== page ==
Decision time? Check out our latest product comparisons

Who ordered that? An unexpected new particle shakes the Standard Model

By

September 19, 2012

High-energy particle collision similar to those which may be giving us a glimpse of a new ...

High-energy particle collision similar to those which may be giving us a glimpse of a new light boson outside the Standard Model (Image: Shutterstock)

Image Gallery (2 images)

In the mid-1930s, physicists thought they knew all the subatomic particles of nature – the proton, neutron, and electron of the atom. However, in 1936 the muon was discovered – a new particle having such surprising properties that Nobel laureate I.I. Rabi quipped, "who ordered that?" when informed of the discovery. Evidence that a new light boson may exist has recently been published. Such a boson is not part of the Standard Model (SM) of particle physics. If its existence is confirmed, physicists will confront another "who ordered that?" moment.

The unexpected new light boson, named the E(38) boson for now, is awaiting additional independent verification at present. If so verified, it was discovered at the Nuclotron superconducting particle accelerator at the Joint Institute for Nuclear Research in Dubna, near Moscow. The E(38) appears to have a mass of about 2.5 percent of a proton (38 MeV vs 938 MeV) – lighter than any elementary particle other than neutrinos or electron/positrons. This energy range has been investigated in countless experiments over at least six decades, with few if any previous hints of the existence of a light particle.

The suggestion has been made that the E(38) may not couple electromagnetically. If the E(38) were a stable particle it would be a prime candidate for making up part or all of the cosmological dark matter. However, the E(38) boson is unstable, with a extremely short half-life, so the identity of dark matter is still one of nature's well-kept secrets.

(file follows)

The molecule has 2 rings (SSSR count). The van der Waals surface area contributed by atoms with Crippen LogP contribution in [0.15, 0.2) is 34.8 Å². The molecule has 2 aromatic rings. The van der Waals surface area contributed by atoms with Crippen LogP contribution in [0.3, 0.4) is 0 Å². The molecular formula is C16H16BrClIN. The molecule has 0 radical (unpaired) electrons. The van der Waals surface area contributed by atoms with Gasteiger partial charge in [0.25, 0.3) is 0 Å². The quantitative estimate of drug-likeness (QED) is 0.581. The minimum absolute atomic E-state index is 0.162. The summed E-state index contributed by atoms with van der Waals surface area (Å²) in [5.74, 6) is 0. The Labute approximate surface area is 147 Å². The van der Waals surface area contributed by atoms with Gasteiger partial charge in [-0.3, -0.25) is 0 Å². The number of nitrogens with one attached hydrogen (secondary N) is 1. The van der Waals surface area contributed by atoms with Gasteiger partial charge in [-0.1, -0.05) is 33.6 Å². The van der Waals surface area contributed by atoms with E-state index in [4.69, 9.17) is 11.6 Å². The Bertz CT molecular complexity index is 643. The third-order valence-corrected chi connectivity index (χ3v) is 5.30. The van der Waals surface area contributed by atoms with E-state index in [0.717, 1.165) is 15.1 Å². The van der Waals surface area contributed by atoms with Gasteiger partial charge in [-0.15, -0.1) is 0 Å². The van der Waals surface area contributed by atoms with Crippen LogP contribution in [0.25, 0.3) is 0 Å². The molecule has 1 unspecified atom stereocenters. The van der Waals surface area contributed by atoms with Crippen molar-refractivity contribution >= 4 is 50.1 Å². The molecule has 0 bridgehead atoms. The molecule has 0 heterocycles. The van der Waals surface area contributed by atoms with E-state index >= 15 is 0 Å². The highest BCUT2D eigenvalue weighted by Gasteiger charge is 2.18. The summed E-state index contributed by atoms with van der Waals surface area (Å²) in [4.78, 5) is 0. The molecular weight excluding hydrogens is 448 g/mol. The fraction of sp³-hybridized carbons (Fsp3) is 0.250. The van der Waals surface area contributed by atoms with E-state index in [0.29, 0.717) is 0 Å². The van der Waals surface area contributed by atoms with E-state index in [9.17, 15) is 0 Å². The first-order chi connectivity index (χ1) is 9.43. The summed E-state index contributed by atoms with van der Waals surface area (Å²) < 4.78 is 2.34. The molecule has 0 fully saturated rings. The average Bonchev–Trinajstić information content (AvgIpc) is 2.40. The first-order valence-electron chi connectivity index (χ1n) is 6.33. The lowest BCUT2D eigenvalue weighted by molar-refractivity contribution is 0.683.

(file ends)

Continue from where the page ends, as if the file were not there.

Schematic presentation of the fundamental particles of the Standard Model of Particle Phys...
Schematic presentation of the fundamental particles of the Standard Model of Particle Physics, lacking only the recently discovered Higgs boson (Image: MissMJ)

There are an enormous number of particles predicted by the SM – so far with considerable accuracy. There are also a host of composite particles containing two or three quarks. However, within the SM the lightest boson heavier than the electron (0.511 MeV energy) is a pion having a mass of 135 MeV. Further, there appears no source within the SM from whence a new boson with a mass of 38 MeV might appear.

A true physicist is more excited by evidence that cherished ideas are to some degree wrong than by evidence that reconfirms them. Therefore, should the observation and confirmation of the E(38) boson stand the test of time, a search for how to expand or correct the Standard Model will quickly be the research topic du jour in the particle physics community. However, the particle is not yet well enough established to begin risking careers for its sake. The world of science will be waiting for a sign that helps decide which way to jump.

Source: ArXiv

About the Author
Brian Dodson From an early age Brian wanted to become a scientist. He did, earning a Ph.D. in physics and embarking on an R&D career which has recently broken the 40th anniversary. What he didn't expect was that along the way he would become a patent agent, a rocket scientist, a gourmet cook, a biotech entrepreneur, an opera tenor and a science writer.   All articles by Brian Dodson
6 Comments

Particles, smarticles...they are all simply whirling magnetic fields!

mrfixitrick
19th September, 2012 @ 03:27 am PDT